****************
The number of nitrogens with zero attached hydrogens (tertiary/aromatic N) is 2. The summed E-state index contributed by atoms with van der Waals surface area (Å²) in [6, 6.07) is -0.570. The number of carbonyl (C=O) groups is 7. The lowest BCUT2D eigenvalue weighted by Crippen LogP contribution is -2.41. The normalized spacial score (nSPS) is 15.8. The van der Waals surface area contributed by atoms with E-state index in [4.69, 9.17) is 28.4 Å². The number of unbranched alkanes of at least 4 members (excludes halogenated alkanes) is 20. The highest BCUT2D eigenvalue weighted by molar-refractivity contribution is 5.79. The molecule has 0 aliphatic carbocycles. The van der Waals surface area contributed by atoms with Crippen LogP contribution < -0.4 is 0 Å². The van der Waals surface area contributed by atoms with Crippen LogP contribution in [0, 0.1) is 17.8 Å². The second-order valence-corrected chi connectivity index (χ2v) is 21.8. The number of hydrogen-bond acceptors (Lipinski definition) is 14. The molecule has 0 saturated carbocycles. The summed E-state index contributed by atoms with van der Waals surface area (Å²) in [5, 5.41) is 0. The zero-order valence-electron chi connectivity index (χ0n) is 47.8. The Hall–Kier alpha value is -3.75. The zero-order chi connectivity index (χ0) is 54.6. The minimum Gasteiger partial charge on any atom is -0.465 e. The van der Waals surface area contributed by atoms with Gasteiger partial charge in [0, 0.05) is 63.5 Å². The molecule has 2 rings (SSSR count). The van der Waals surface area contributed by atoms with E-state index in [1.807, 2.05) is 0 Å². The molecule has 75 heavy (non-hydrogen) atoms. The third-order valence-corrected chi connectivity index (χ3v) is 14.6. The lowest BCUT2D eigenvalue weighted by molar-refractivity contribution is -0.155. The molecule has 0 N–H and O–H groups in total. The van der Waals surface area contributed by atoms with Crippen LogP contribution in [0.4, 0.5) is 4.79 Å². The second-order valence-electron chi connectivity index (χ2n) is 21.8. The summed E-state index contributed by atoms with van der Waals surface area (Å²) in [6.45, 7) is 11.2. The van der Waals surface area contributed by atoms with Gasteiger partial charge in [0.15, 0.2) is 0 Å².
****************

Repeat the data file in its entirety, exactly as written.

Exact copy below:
The number of nitrogens with zero attached hydrogens (tertiary/aromatic N) is 2. The summed E-state index contributed by atoms with van der Waals surface area (Å²) in [6, 6.07) is -0.570. The number of carbonyl (C=O) groups is 7. The lowest BCUT2D eigenvalue weighted by Crippen LogP contribution is -2.41. The normalized spacial score (nSPS) is 15.8. The van der Waals surface area contributed by atoms with E-state index in [4.69, 9.17) is 28.4 Å². The number of unbranched alkanes of at least 4 members (excludes halogenated alkanes) is 20. The highest BCUT2D eigenvalue weighted by molar-refractivity contribution is 5.79. The molecule has 0 aliphatic carbocycles. The van der Waals surface area contributed by atoms with Crippen LogP contribution < -0.4 is 0 Å². The van der Waals surface area contributed by atoms with Crippen LogP contribution in [0, 0.1) is 17.8 Å². The second-order valence-corrected chi connectivity index (χ2v) is 21.8. The number of hydrogen-bond acceptors (Lipinski definition) is 14. The molecule has 0 saturated carbocycles. The summed E-state index contributed by atoms with van der Waals surface area (Å²) in [5, 5.41) is 0. The zero-order valence-electron chi connectivity index (χ0n) is 47.8. The Hall–Kier alpha value is -3.75. The zero-order chi connectivity index (χ0) is 54.6. The minimum Gasteiger partial charge on any atom is -0.465 e. The van der Waals surface area contributed by atoms with Gasteiger partial charge in [0, 0.05) is 63.5 Å². The molecule has 2 rings (SSSR count). The van der Waals surface area contributed by atoms with E-state index in [1.807, 2.05) is 0 Å². The molecule has 75 heavy (non-hydrogen) atoms. The third-order valence-corrected chi connectivity index (χ3v) is 14.6. The lowest BCUT2D eigenvalue weighted by molar-refractivity contribution is -0.155. The molecule has 0 N–H and O–H groups in total. The van der Waals surface area contributed by atoms with Crippen LogP contribution in [0.4, 0.5) is 4.79 Å². The second-order valence-electron chi connectivity index (χ2n) is 21.8. The summed E-state index contributed by atoms with van der Waals surface area (Å²) in [6.45, 7) is 11.2. The van der Waals surface area contributed by atoms with Gasteiger partial charge in [0.15, 0.2) is 0 Å².